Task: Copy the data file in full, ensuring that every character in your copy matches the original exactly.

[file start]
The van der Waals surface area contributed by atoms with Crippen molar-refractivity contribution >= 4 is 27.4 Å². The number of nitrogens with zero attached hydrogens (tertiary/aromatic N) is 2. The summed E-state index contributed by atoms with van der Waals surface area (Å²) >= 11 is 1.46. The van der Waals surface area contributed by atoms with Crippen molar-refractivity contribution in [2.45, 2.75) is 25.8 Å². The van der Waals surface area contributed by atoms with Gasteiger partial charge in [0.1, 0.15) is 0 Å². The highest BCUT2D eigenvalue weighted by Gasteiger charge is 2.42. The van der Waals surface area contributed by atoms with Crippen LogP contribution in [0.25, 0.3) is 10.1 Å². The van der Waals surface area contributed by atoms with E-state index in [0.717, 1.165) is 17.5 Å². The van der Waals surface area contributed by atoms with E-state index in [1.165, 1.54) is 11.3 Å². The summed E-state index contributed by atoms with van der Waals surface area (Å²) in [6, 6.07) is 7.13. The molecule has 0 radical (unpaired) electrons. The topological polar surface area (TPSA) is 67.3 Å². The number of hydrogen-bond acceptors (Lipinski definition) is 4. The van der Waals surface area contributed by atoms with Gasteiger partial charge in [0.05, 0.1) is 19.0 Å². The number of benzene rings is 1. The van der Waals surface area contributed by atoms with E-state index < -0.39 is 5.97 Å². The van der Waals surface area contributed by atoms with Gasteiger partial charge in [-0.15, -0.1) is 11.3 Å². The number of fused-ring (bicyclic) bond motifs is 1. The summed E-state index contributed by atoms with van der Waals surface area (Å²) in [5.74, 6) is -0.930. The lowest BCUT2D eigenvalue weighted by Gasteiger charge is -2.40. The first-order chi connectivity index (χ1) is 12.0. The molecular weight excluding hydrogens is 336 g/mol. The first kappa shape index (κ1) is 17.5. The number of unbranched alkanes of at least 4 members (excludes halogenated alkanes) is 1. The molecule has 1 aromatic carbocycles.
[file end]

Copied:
The van der Waals surface area contributed by atoms with Crippen molar-refractivity contribution >= 4 is 27.4 Å². The number of nitrogens with zero attached hydrogens (tertiary/aromatic N) is 2. The summed E-state index contributed by atoms with van der Waals surface area (Å²) >= 11 is 1.46. The van der Waals surface area contributed by atoms with Crippen molar-refractivity contribution in [2.45, 2.75) is 25.8 Å². The van der Waals surface area contributed by atoms with Gasteiger partial charge in [0.1, 0.15) is 0 Å². The highest BCUT2D eigenvalue weighted by Gasteiger charge is 2.42. The van der Waals surface area contributed by atoms with Crippen LogP contribution in [0.25, 0.3) is 10.1 Å². The van der Waals surface area contributed by atoms with E-state index in [0.717, 1.165) is 17.5 Å². The van der Waals surface area contributed by atoms with E-state index in [1.165, 1.54) is 11.3 Å². The summed E-state index contributed by atoms with van der Waals surface area (Å²) in [6, 6.07) is 7.13. The molecule has 0 radical (unpaired) electrons. The topological polar surface area (TPSA) is 67.3 Å². The number of hydrogen-bond acceptors (Lipinski definition) is 4. The van der Waals surface area contributed by atoms with Gasteiger partial charge in [0.05, 0.1) is 19.0 Å². The number of benzene rings is 1. The van der Waals surface area contributed by atoms with E-state index < -0.39 is 5.97 Å². The van der Waals surface area contributed by atoms with Gasteiger partial charge in [-0.15, -0.1) is 11.3 Å². The number of fused-ring (bicyclic) bond motifs is 1. The summed E-state index contributed by atoms with van der Waals surface area (Å²) in [5.74, 6) is -0.930. The lowest BCUT2D eigenvalue weighted by Gasteiger charge is -2.40. The first-order chi connectivity index (χ1) is 12.0. The molecular weight excluding hydrogens is 336 g/mol. The first kappa shape index (κ1) is 17.5. The number of unbranched alkanes of at least 4 members (excludes halogenated alkanes) is 1. The molecule has 1 aromatic carbocycles.